We can see here that the variables feetSize and mistakes are both quantitative variables, and we will treat them as continous variables.

The data will be illustrated using a histogram, with 11 bins corresponding to the following intervals : ]17., 18], ..., ]28,29]. The y axis for each bins represents the average amounts of mistakes by students whose foot size lies in the corresponding interval.

```{r, echo=FALSE}

library(ggplot2)

ggplot(data=data_used, aes(x=feetSize, y=mistakes)) + stat_summary_bin(fun = "mean",geom="bar",binwidth=1,fill="blue",colour="black") + labs(title = "Average number of mistakes in a dictation by foot size\n", x = "foot size (in cm)", y = "Average number of mistakes") +

plot.title = element_text(size = 16, face = "bold"))

```

This graph clearly shows a correlation between the students' feet size and their results during the dictation. It looks like students with larger feet make less mistakes.

## Summary of the variables

To make a summary of the relationship between these two variables, we will use a linear regression, to compute the number of errors as a linear function applied to the foot size.

```{r, echo=FALSE}

reg<-lm(mistakes ~.,data_used)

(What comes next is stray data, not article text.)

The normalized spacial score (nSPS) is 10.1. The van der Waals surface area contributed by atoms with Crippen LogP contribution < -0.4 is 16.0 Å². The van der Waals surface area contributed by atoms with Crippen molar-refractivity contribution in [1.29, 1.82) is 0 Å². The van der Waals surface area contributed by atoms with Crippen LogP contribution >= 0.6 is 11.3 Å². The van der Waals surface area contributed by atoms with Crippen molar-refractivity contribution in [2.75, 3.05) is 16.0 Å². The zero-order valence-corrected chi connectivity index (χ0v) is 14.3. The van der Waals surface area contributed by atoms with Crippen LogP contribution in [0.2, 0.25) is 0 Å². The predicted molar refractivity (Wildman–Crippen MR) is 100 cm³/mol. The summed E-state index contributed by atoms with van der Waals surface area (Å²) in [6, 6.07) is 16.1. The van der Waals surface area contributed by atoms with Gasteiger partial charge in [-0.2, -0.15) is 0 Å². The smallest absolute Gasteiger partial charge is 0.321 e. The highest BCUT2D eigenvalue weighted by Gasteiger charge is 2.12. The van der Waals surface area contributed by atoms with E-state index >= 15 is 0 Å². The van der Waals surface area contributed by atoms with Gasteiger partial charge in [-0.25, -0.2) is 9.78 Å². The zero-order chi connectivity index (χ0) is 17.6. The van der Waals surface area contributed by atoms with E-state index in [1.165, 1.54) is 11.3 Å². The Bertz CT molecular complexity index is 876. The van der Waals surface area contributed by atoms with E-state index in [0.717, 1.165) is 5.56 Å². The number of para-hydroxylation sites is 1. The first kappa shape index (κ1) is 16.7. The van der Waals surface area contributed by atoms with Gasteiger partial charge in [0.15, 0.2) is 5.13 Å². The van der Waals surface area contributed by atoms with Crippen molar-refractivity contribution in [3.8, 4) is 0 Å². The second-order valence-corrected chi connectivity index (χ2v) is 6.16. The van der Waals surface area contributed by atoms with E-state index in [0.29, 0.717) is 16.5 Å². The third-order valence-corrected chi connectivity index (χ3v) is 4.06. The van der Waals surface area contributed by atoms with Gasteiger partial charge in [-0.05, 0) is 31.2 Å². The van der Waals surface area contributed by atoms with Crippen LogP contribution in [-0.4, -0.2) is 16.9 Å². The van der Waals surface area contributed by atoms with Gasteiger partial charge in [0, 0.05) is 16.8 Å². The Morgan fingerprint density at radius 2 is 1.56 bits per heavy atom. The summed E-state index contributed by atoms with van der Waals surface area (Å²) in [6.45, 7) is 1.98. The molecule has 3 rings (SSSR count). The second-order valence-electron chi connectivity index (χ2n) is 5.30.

summary(reg)

```

The result is once more extremely clear, with an extremely low p-value: the number of errors seems to be negatively correlated with the feet size.

## Taking a step back

Of course, it seems utterly absurd that having huge feet would prevent a student from making mistakes in a dictation. However, the graphic we obtained using the collected data would make us think otherwise.

As said before, it seems that there is a negative correlation between the two variables. On the other hand, **it does not mean that there exists a causal link**.

As both the graph and the data analysis give the same absurd result, the issue should stem from the data itself. It is either incorrect, or does not capture enough factors (it only contains two variables after all) to allow us to reach correct conclusions.